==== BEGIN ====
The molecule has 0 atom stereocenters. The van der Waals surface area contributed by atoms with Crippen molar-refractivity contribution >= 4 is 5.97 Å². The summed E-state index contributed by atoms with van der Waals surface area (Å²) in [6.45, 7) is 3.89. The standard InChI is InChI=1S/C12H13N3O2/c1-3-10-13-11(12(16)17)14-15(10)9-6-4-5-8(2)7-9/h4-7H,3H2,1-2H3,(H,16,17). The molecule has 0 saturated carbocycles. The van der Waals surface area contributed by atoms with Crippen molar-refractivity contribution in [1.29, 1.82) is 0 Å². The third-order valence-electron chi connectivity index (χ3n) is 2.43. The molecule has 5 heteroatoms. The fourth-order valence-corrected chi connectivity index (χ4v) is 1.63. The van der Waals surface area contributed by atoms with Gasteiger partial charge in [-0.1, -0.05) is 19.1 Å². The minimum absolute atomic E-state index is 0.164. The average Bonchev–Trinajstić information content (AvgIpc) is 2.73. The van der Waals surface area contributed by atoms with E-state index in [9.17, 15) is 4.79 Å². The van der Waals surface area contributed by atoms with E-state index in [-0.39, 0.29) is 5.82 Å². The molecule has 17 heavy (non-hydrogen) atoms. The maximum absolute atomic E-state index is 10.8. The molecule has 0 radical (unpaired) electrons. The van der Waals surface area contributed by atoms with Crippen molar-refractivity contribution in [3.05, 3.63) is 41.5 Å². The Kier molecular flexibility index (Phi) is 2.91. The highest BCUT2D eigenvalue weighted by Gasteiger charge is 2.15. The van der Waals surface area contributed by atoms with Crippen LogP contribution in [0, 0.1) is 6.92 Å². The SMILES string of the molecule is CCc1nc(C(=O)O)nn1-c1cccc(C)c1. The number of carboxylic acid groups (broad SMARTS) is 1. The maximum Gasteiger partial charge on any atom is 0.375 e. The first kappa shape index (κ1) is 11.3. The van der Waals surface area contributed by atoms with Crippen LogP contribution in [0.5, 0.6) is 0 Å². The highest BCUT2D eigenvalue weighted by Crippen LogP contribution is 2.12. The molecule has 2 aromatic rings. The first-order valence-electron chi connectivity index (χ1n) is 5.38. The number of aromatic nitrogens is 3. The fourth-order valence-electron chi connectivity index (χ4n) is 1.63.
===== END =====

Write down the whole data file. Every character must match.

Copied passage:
The molecule has 0 atom stereocenters. The van der Waals surface area contributed by atoms with Crippen molar-refractivity contribution >= 4 is 5.97 Å². The summed E-state index contributed by atoms with van der Waals surface area (Å²) in [6.45, 7) is 3.89. The standard InChI is InChI=1S/C12H13N3O2/c1-3-10-13-11(12(16)17)14-15(10)9-6-4-5-8(2)7-9/h4-7H,3H2,1-2H3,(H,16,17). The molecule has 0 saturated carbocycles. The van der Waals surface area contributed by atoms with Crippen molar-refractivity contribution in [1.29, 1.82) is 0 Å². The third-order valence-electron chi connectivity index (χ3n) is 2.43. The molecule has 5 heteroatoms. The fourth-order valence-corrected chi connectivity index (χ4v) is 1.63. The van der Waals surface area contributed by atoms with Gasteiger partial charge in [-0.1, -0.05) is 19.1 Å². The minimum absolute atomic E-state index is 0.164. The average Bonchev–Trinajstić information content (AvgIpc) is 2.73. The van der Waals surface area contributed by atoms with E-state index in [9.17, 15) is 4.79 Å². The van der Waals surface area contributed by atoms with E-state index in [-0.39, 0.29) is 5.82 Å². The molecule has 17 heavy (non-hydrogen) atoms. The maximum absolute atomic E-state index is 10.8. The molecule has 0 radical (unpaired) electrons. The van der Waals surface area contributed by atoms with Crippen molar-refractivity contribution in [3.05, 3.63) is 41.5 Å². The Kier molecular flexibility index (Phi) is 2.91. The highest BCUT2D eigenvalue weighted by Gasteiger charge is 2.15. The van der Waals surface area contributed by atoms with Crippen LogP contribution in [0, 0.1) is 6.92 Å². The SMILES string of the molecule is CCc1nc(C(=O)O)nn1-c1cccc(C)c1. The number of carboxylic acid groups (broad SMARTS) is 1. The maximum Gasteiger partial charge on any atom is 0.375 e. The first kappa shape index (κ1) is 11.3. The van der Waals surface area contributed by atoms with Crippen LogP contribution in [0.5, 0.6) is 0 Å². The highest BCUT2D eigenvalue weighted by Crippen LogP contribution is 2.12. The molecule has 2 aromatic rings. The first-order valence-electron chi connectivity index (χ1n) is 5.38. The number of aromatic nitrogens is 3. The fourth-order valence-electron chi connectivity index (χ4n) is 1.63.